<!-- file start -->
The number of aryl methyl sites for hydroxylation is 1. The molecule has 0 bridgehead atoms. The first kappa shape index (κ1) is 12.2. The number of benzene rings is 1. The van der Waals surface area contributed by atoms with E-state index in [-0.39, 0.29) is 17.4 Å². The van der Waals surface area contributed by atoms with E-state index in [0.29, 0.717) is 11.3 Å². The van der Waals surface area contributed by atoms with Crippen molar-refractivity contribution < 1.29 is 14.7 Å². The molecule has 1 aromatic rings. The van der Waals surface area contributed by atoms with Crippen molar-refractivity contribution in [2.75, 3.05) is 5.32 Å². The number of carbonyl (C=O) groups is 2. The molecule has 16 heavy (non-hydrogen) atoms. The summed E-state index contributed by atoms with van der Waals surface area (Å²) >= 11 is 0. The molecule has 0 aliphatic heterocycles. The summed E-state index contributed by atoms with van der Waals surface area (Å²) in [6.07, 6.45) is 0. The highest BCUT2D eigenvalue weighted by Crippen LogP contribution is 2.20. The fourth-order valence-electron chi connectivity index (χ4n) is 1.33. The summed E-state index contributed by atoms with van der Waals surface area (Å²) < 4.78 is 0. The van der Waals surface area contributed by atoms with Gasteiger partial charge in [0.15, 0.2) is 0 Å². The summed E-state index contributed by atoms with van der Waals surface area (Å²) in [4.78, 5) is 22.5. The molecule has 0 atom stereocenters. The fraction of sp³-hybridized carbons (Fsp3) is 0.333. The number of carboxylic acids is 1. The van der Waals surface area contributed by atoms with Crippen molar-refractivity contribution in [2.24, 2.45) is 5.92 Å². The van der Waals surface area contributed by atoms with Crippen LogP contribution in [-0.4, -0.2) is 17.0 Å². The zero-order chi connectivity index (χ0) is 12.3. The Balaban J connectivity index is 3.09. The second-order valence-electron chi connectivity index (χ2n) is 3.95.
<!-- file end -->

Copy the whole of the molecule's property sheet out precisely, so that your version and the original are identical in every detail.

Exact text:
The number of aryl methyl sites for hydroxylation is 1. The molecule has 0 bridgehead atoms. The first kappa shape index (κ1) is 12.2. The number of benzene rings is 1. The van der Waals surface area contributed by atoms with E-state index in [-0.39, 0.29) is 17.4 Å². The van der Waals surface area contributed by atoms with E-state index in [0.29, 0.717) is 11.3 Å². The van der Waals surface area contributed by atoms with Crippen molar-refractivity contribution < 1.29 is 14.7 Å². The molecule has 1 aromatic rings. The van der Waals surface area contributed by atoms with Crippen molar-refractivity contribution in [2.75, 3.05) is 5.32 Å². The number of carbonyl (C=O) groups is 2. The molecule has 16 heavy (non-hydrogen) atoms. The summed E-state index contributed by atoms with van der Waals surface area (Å²) >= 11 is 0. The molecule has 0 aliphatic heterocycles. The summed E-state index contributed by atoms with van der Waals surface area (Å²) in [6.07, 6.45) is 0. The highest BCUT2D eigenvalue weighted by Crippen LogP contribution is 2.20. The fourth-order valence-electron chi connectivity index (χ4n) is 1.33. The summed E-state index contributed by atoms with van der Waals surface area (Å²) < 4.78 is 0. The van der Waals surface area contributed by atoms with Gasteiger partial charge in [0.15, 0.2) is 0 Å². The summed E-state index contributed by atoms with van der Waals surface area (Å²) in [4.78, 5) is 22.5. The molecule has 0 atom stereocenters. The fraction of sp³-hybridized carbons (Fsp3) is 0.333. The number of carboxylic acids is 1. The van der Waals surface area contributed by atoms with Crippen molar-refractivity contribution in [2.24, 2.45) is 5.92 Å². The van der Waals surface area contributed by atoms with Crippen LogP contribution in [-0.4, -0.2) is 17.0 Å². The zero-order chi connectivity index (χ0) is 12.3. The Balaban J connectivity index is 3.09. The second-order valence-electron chi connectivity index (χ2n) is 3.95.